Many SharePoint developers have come from a background with ASP.NET and so most are familiar with the Membership Provider concept. SharePoint uses ASP.NET at its core the membership providers you have build for custom web applications can be used in your SharePoint web application. The advantage of this is that you can abstract your web parts, application pages, etc in SharePoint so they use the Membership Provider to get user information rather than coding your own Active Directory calls into a library or the web part/application page itself.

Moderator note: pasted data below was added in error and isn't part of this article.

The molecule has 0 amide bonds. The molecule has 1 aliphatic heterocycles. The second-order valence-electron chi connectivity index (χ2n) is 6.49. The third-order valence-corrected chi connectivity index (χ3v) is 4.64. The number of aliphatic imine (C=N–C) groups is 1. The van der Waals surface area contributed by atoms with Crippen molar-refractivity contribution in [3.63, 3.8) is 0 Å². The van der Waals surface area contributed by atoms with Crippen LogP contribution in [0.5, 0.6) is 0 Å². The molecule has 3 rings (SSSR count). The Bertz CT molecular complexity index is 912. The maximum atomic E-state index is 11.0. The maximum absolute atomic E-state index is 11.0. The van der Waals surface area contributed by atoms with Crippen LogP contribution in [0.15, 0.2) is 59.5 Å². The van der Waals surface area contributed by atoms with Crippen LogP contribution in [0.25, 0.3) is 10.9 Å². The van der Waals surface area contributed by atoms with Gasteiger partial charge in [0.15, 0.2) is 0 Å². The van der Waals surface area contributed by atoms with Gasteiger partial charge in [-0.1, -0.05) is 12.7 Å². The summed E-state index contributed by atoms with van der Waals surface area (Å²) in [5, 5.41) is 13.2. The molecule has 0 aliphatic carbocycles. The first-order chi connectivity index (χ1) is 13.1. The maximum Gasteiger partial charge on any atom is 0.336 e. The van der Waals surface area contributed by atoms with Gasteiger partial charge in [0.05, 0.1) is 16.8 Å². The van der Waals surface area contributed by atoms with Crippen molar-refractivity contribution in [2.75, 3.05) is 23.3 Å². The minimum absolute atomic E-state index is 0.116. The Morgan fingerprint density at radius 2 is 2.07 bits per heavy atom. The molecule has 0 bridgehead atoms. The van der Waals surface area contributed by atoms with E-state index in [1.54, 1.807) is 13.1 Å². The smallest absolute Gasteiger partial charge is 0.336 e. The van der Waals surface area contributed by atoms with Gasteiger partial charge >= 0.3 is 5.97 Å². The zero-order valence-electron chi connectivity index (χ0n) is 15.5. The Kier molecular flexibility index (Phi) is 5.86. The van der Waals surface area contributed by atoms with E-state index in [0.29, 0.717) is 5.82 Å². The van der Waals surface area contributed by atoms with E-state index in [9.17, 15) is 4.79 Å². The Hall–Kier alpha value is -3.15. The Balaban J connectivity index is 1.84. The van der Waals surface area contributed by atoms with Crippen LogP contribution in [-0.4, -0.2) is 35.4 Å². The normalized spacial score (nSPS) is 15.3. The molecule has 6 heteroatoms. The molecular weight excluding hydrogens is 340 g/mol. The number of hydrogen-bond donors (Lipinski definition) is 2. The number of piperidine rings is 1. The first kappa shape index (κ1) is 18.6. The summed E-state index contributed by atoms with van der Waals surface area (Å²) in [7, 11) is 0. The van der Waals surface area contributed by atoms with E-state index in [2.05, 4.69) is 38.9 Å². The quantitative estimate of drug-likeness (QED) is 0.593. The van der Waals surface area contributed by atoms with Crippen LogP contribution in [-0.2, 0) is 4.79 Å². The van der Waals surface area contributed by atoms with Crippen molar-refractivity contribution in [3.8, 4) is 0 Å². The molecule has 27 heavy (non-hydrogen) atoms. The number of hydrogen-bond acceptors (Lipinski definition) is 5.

Although SharePoint can use membership providers for authenticating users it does not require the membership providers be configured unless you want to use them. So what happens when you use a web part or application page with membership provider logic on a SharePoint site that does not have the membership providers configured?
What ends up happening is that SharePoint, by default, assumes you are trying to talk to a SQL Membership Provider. In fact, SharePoint assumes you want to use the default ASP.NET SQL Membership Provider (System.Web.Security.SQLMembershipProvider). This surprised me because SharePoint by default uses Windows Authentication (Active Directory or local machine accounts) for authentication, not SQL. The resulting error is also not very clear as it simply states “Unable to connect to SQL Database”. This error may also occur if you have not specified a membership provider default provider in the web.config xml.